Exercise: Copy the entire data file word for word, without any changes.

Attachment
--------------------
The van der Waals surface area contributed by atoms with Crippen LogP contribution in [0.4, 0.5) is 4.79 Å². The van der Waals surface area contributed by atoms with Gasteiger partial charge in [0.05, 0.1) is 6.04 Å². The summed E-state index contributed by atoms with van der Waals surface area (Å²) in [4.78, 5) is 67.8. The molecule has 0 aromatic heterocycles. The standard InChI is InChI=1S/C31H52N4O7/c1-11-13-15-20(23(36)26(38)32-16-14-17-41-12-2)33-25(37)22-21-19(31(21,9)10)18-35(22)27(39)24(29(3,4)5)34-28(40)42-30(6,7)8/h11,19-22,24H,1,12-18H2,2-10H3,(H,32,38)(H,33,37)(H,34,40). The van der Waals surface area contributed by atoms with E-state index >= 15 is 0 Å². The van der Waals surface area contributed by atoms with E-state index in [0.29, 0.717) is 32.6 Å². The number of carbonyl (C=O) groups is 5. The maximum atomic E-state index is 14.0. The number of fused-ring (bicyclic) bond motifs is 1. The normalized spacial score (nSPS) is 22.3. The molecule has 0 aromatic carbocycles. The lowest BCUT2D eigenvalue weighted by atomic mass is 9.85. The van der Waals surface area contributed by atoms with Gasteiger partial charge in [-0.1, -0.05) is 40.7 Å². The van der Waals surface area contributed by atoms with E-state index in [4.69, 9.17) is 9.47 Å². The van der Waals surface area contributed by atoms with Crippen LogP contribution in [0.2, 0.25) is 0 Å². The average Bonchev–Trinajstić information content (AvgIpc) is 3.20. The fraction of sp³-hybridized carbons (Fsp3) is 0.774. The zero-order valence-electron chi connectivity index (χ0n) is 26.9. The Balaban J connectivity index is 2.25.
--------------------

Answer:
The van der Waals surface area contributed by atoms with Crippen LogP contribution in [0.4, 0.5) is 4.79 Å². The van der Waals surface area contributed by atoms with Gasteiger partial charge in [0.05, 0.1) is 6.04 Å². The summed E-state index contributed by atoms with van der Waals surface area (Å²) in [4.78, 5) is 67.8. The molecule has 0 aromatic heterocycles. The standard InChI is InChI=1S/C31H52N4O7/c1-11-13-15-20(23(36)26(38)32-16-14-17-41-12-2)33-25(37)22-21-19(31(21,9)10)18-35(22)27(39)24(29(3,4)5)34-28(40)42-30(6,7)8/h11,19-22,24H,1,12-18H2,2-10H3,(H,32,38)(H,33,37)(H,34,40). The van der Waals surface area contributed by atoms with E-state index >= 15 is 0 Å². The van der Waals surface area contributed by atoms with E-state index in [0.29, 0.717) is 32.6 Å². The number of carbonyl (C=O) groups is 5. The maximum atomic E-state index is 14.0. The number of fused-ring (bicyclic) bond motifs is 1. The normalized spacial score (nSPS) is 22.3. The molecule has 0 aromatic carbocycles. The lowest BCUT2D eigenvalue weighted by atomic mass is 9.85. The van der Waals surface area contributed by atoms with Gasteiger partial charge in [-0.1, -0.05) is 40.7 Å². The van der Waals surface area contributed by atoms with E-state index in [4.69, 9.17) is 9.47 Å². The van der Waals surface area contributed by atoms with Crippen LogP contribution in [0.2, 0.25) is 0 Å². The average Bonchev–Trinajstić information content (AvgIpc) is 3.20. The fraction of sp³-hybridized carbons (Fsp3) is 0.774. The zero-order valence-electron chi connectivity index (χ0n) is 26.9. The Balaban J connectivity index is 2.25.